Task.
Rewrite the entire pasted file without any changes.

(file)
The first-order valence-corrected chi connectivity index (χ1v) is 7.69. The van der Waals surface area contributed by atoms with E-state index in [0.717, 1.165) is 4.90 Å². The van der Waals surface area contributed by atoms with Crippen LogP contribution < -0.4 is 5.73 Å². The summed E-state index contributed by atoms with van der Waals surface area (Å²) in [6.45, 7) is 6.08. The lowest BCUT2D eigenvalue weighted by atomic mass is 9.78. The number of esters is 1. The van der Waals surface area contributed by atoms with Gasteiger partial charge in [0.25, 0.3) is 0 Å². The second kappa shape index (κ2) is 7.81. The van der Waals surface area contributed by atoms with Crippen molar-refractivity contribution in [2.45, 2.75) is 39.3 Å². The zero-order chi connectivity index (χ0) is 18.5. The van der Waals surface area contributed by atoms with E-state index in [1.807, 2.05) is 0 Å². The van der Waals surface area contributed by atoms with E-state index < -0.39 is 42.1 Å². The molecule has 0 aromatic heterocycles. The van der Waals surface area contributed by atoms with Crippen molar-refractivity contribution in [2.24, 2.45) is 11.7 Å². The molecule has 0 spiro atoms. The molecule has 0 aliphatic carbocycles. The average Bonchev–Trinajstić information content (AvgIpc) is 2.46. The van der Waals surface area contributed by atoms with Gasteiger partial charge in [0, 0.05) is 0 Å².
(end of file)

The first-order valence-corrected chi connectivity index (χ1v) is 7.69. The van der Waals surface area contributed by atoms with E-state index in [0.717, 1.165) is 4.90 Å². The van der Waals surface area contributed by atoms with Crippen LogP contribution < -0.4 is 5.73 Å². The summed E-state index contributed by atoms with van der Waals surface area (Å²) in [6.45, 7) is 6.08. The lowest BCUT2D eigenvalue weighted by atomic mass is 9.78. The number of esters is 1. The van der Waals surface area contributed by atoms with Gasteiger partial charge in [0.25, 0.3) is 0 Å². The second kappa shape index (κ2) is 7.81. The van der Waals surface area contributed by atoms with Crippen molar-refractivity contribution in [2.45, 2.75) is 39.3 Å². The zero-order chi connectivity index (χ0) is 18.5. The van der Waals surface area contributed by atoms with E-state index in [1.807, 2.05) is 0 Å². The van der Waals surface area contributed by atoms with E-state index < -0.39 is 42.1 Å². The molecule has 0 aromatic heterocycles. The van der Waals surface area contributed by atoms with Crippen molar-refractivity contribution in [2.24, 2.45) is 11.7 Å². The molecule has 0 spiro atoms. The molecule has 0 aliphatic carbocycles. The average Bonchev–Trinajstić information content (AvgIpc) is 2.46. The van der Waals surface area contributed by atoms with Gasteiger partial charge in [0, 0.05) is 0 Å².